The coronavirus pandemic has affected nearly every part of the economy and the housing market is no exception. Because of the record-low mortgage rates, it’s a great time to refinance your mortgage.
Interest rates began falling in March 2020 after the outbreak of the COVID-19 pandemic. Though they’ve fluctuated slightly in the 10 months since then, they remain low. As of February 16, the interest rate on a 30-year fixed-rate refinance loan is 2.750%. Rates are 2.750% for a 20-year fixed-rate refinance loan and 2.250% for a 15-year.
To see what rates you might be eligible for, visit Credible and compare rates and lenders. You can see the loan options across multiple lenders with just one simple form.
What do I need to know before refinancing?
Make sure to read through this refinancing checklist first because there are a few requirements you’ll have to meet to ensure your refinance application is approved. You should be aware of these four things before refinancing your mortgage:
- Why you want to refinance your mortgage
- Your home equity and loan-to-value ratio
- Your credit score and debt-to-income ratio requirements
- Where your paperwork is
1. Why you want to refinance your mortgage
With many homeowners rushing to refinance their mortgages over the past year, it’s easy to get caught up in the frenzy and assume that you should refinance too. But refinancing isn’t necessarily the right choice for everyone, so it’s important to think about why you’re considering it.
The most common reason to refinance a mortgage right now is to get a lower interest rate. Because rates are so low, many homeowners will save money in the long run by refinancing. Refinancing can also be a way to remove private mortgage insurance (PMI) if you bought a home with less than 20% but now have more than 20% equity in the home.
While a lower interest rate is a huge upside to refinancing, not everyone will benefit from it. It’s probably not wise to refinance for a lower interest rate if you only plan to stay in the home for another year or two. Calculate your break-even date to make sure you plan to stay in the home long enough. Crunch the numbers using Credible's free online tools.
2. Your home equity and loan-to-value ratio
Before you apply for a refinance loan, it’s important to know where you currently stand. Check your financial records to find out your current home equity and loan-to-value (LTV) ratio. Your LTV ratio is your principal loan balance divided by the home’s value.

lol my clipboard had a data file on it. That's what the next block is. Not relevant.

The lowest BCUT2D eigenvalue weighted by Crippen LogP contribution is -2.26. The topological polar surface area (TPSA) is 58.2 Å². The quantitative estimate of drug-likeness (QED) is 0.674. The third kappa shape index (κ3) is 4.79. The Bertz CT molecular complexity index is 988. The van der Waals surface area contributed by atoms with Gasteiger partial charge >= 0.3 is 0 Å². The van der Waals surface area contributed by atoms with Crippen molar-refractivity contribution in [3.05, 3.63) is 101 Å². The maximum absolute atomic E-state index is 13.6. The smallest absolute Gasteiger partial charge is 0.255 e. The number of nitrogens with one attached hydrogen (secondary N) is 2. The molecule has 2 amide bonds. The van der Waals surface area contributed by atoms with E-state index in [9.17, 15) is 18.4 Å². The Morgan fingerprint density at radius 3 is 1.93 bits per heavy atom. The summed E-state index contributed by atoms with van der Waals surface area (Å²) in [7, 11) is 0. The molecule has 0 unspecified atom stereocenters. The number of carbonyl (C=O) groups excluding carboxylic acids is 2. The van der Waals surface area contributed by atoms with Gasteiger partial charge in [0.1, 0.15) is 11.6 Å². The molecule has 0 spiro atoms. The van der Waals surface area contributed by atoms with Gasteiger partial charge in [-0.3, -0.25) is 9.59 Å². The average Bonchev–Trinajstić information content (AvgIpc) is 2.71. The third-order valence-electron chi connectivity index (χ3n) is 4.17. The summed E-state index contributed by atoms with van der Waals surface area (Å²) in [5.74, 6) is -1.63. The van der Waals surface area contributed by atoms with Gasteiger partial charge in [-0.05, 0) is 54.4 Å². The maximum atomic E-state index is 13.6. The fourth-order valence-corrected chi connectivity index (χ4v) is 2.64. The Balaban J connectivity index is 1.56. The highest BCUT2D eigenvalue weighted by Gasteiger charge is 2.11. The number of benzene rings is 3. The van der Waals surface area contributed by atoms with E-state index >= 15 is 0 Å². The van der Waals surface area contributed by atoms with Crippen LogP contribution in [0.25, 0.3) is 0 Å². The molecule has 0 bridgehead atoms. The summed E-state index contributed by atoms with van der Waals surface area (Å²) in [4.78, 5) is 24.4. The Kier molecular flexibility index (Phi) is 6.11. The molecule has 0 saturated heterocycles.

Some lenders may require that you have an LTV of at least 80% to refinance your home (which translates to 20% equity). You may still be able to refinance with less equity but you could end up with a higher interest rate or paying private mortgage insurance (PMI).
To see if you qualify for a mortgage refinance right now, you can simply enter some personal finance information into Credible's free online tools.
3. Your credit score and debt-to-income ratio requirements
When you refinance your mortgage, you’re taking out an entirely new loan. As a result, you have to meet your lender's mortgage borrowing requirements. In general, mortgage lenders require that borrowers have a credit score of at least 620 and a debt-to-income ratio of 50%, since those are the current standards set by Fannie Mae and Freddie Mac.
If you don’t currently meet those requirements, hold off applying for a refinance loan until you can boost your credit score or pay off more debt.
If you're confident in your credit score then insert your estimated score into Credible's free tools to see what kind of rates you qualify for.
4. Where your paperwork is
When you apply for your refinance loan, your mortgage lender will need to see various documents that verify your financial situation. Documents you’ll need to provide include:
- Pay stubs
- W2 statements
- Tax returns
- Proof of assets
- Proof of debs
- Homeowners insurance
- Title insurance
With Credible's free online tools, you can complete the entire origination process from comparing mortgage rates up to closing. Start the process now.
Because of the low mortgage refi rates, now could be an excellent time to refinance your mortgage and save money.
But before closing on your refinance loan, run the numbers to figure out what your monthly payment will be after refinancing. People often see their monthly payments decrease due to lower interest rates, eliminating PMI or extending the term of their mortgage. If you’re refinancing to a shorter loan term, your payment could increase. Using an online refinance calculator can help you determine your new monthly payments.
If you have questions about the refinance process, visit Credible to get in touch with experienced loan officers who can provide the answers you need. And if you’re ready to shop for rates, Credible can show you the loan options and rates across multiple lenders.